Volume 78 - Number 30 / December 24 - 30, 2008
West and East Village, Chelsea, Soho, Noho, Little Italy, Chinatown and Lower East Side, Since 1933
Villager photo by Jefferson Siegel
Miriam Friedlander at home in the East Village.
Pulling together the memories of a progressive life
By JERRY TALLMER
Memories… memories… .
“Who was the mayor at that time?” she said. “I’m not very good at remembering names.”
Wasn’t it Koch, Ms. Friedlander?
“I think so. If you say so,” she said, her linked fingers trembling, her head cocked to one side like a little bird’s. A tiny bird in a tiny nest — a room and a half one flight up on a rundown yet busy East Village block.
“Well, whoever he was, they were trying to close the park. Push people out of the park who were living on benches. As far as I was concerned, since they” — the bench-sleepers — “had no other place to go, it was all right with me” if they stayed there.
“I was in my office, telling people what to do,” said the onetime hell-raising Lower East Side City Councilmember Miriam Friedlander. “I called some public meetings… .
“Koch,” she said. “We had misery with him all the time.” And you can bet it was vice versa.
She stopped, thought — a long, long thought — and then, with a twisted half-smile, said: “Just the other day I was crossing some street when a man stopped me to say he remembered the days when at big meetings I would call for opening the park, and how pleased he was that I had stood up and done that.”
One thought bisected another. “There’s a guy who still owns a restaurant on the corner of Fifth St. — moved from one corner to the other corner. I recognized him and he recognized me from years and years ago.”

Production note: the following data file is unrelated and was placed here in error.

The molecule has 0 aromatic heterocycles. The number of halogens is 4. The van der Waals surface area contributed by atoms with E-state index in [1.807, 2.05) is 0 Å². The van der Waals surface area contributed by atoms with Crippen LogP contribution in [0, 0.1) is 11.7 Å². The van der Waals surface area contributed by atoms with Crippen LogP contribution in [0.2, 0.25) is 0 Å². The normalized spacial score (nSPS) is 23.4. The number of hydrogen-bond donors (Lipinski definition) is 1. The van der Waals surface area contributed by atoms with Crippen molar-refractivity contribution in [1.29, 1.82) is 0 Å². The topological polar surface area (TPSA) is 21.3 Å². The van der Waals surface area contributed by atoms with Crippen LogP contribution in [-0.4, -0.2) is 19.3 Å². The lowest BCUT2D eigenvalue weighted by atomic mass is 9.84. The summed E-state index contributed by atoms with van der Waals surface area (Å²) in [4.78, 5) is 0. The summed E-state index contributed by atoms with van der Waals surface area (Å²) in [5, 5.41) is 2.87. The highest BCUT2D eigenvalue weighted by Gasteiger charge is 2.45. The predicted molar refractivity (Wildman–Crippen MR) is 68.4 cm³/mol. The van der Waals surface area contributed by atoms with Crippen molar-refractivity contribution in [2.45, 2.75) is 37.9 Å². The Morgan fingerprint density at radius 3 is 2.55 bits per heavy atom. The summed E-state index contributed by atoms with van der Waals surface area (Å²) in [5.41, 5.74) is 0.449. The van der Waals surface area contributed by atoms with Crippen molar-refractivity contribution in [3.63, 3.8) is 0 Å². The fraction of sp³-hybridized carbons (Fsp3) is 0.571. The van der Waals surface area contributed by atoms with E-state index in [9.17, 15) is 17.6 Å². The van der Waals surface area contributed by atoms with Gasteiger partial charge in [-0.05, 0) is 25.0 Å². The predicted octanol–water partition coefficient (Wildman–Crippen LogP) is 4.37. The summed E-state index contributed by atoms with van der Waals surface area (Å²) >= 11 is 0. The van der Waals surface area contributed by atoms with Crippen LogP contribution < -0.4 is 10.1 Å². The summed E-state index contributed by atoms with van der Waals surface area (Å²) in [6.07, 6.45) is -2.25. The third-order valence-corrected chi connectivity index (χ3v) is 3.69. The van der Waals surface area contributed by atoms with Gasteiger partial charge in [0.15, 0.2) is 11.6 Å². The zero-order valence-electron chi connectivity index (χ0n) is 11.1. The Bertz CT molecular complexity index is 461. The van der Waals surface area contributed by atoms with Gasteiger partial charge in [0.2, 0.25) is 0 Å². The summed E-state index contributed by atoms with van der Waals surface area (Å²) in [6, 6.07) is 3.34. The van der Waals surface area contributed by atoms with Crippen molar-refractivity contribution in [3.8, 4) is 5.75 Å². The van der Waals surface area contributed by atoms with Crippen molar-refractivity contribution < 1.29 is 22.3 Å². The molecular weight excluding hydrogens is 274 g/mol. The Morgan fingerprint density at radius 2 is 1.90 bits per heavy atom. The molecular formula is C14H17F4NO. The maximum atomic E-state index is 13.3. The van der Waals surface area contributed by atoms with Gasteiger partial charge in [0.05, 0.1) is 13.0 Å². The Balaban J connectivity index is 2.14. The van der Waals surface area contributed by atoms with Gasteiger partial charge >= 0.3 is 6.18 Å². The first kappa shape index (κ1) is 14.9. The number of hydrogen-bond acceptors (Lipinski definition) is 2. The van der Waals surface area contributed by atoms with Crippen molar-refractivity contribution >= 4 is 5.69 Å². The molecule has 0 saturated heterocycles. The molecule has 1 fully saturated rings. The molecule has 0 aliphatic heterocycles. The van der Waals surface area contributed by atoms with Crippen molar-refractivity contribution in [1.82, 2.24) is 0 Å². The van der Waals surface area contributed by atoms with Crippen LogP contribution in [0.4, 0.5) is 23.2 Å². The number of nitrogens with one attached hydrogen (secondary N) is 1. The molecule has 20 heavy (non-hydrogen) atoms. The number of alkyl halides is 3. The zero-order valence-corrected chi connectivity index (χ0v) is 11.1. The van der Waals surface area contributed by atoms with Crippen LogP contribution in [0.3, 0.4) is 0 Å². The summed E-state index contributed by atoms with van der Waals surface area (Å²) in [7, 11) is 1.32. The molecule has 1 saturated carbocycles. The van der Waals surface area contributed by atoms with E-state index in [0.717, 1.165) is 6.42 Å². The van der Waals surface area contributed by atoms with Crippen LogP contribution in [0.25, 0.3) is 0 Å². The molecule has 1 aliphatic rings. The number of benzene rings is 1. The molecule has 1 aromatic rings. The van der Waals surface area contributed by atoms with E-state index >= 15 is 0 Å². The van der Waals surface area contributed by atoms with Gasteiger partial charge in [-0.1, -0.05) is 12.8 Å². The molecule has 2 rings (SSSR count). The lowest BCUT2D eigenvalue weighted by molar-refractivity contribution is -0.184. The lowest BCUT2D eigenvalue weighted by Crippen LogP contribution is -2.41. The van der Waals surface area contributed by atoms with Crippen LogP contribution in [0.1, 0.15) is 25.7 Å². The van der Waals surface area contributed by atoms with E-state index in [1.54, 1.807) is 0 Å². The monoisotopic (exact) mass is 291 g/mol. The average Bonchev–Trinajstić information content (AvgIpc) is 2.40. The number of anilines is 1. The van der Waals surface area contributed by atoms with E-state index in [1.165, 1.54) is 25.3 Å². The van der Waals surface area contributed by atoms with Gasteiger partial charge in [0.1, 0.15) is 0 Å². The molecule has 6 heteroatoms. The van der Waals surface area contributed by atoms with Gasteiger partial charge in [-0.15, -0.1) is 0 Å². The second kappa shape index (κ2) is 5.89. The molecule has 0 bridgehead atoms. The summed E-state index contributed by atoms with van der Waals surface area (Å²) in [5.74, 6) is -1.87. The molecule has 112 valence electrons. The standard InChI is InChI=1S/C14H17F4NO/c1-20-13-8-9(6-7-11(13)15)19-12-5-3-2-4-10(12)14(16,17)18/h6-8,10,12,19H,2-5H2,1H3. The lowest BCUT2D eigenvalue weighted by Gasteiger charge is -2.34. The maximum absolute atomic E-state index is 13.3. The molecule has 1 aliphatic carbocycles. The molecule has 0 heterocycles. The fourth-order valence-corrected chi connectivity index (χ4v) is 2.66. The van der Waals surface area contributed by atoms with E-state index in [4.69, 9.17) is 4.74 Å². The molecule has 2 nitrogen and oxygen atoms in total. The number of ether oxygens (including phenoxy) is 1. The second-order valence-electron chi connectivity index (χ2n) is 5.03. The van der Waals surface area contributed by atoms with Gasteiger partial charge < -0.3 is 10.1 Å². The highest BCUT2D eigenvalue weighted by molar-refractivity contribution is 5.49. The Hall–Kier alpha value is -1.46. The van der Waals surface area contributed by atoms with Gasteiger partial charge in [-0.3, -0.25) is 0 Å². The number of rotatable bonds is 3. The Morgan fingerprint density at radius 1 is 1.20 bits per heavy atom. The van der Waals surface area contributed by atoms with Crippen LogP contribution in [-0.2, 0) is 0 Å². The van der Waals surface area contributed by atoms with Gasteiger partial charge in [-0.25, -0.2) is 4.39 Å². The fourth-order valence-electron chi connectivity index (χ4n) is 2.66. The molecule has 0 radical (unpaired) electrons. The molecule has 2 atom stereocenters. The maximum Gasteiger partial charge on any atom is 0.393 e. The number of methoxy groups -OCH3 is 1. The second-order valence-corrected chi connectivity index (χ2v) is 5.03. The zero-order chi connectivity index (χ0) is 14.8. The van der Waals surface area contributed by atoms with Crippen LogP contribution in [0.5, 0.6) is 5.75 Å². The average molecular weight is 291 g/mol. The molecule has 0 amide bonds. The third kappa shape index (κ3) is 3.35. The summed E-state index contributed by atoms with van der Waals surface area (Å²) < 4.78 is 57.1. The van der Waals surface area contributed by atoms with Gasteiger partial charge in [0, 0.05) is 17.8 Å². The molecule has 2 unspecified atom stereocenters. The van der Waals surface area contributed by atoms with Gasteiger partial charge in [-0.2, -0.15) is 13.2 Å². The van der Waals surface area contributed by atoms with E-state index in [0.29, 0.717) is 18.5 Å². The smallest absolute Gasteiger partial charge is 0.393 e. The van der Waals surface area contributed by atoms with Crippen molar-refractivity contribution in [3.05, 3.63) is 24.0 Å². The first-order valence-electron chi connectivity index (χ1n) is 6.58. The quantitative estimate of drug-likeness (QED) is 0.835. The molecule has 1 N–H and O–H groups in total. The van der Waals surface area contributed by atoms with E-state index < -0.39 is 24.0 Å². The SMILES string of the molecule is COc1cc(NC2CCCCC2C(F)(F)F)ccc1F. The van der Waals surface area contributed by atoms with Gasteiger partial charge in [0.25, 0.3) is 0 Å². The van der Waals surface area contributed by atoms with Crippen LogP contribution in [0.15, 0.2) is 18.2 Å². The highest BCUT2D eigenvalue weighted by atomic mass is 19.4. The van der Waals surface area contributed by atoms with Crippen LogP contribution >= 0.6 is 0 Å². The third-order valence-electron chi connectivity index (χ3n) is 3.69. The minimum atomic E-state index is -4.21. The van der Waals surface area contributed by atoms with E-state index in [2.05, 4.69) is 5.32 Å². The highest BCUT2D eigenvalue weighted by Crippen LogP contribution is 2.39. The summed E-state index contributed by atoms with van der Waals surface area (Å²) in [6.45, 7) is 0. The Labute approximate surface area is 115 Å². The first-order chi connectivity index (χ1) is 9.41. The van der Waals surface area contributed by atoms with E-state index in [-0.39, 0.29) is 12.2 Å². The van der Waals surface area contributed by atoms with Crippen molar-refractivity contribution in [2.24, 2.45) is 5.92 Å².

Years and years ago… .
The story starts in Pittsburgh, Pennsylvania, “on The Hill in Pittsburgh, opposite a big hospital, sometime in April” of — 1915? — yep, 1915, 1914.”
The Internet gives 1914 for the birth of Miriam Sigel, daughter of David Sigel and Hannah Lipman Sigel, immigrants from Russia.
“I’m about 93, you know.” Back when she was 5, the Sigel family moved from Pittsburgh to New York City. No, not to the Lower East Side, that was later. To the Bronx “for a while,” where Miriam went to public school and then to Evander Childs High School.
When at last they did move to Manhattan, East Side, West Side — east or west of lower Second Avenue, that is — she still went to Evander Childs.
So you had to schlep up there on the subway?
Her father “worked with the Jewish community.” Her mother “was good at office work and used several languages, English, Russian, Jewish.” Both parents were “very politically conscious” — and then there was Miriam’s brother Paul, “one of the boys who went to Spain and never came back.”
Paul Sigel, killed in action at Fuentes del Ebro, Spain, in the summer of 1938.
“He had just graduated N.Y.U. Engineering School [in 1937], and then he went. As a matter of fact, I delayed him a little while, and then he went.” Her crossed hands squeezed a little tighter. “We were having a hard time finding him” — finding his place of death — “and then it turned out he’d been with a Canadian group.”
You can find some of his letters from Spain to his sister and mother in the Abraham Lincoln Brigade Archives at New York University’s Tamiment Library. Paul’s sister donated them there in 1992. She was also “very active,” she said, with Veterans of the Abraham Lincoln Brigade, “and attended everything as long as my brother was in Spain…and after.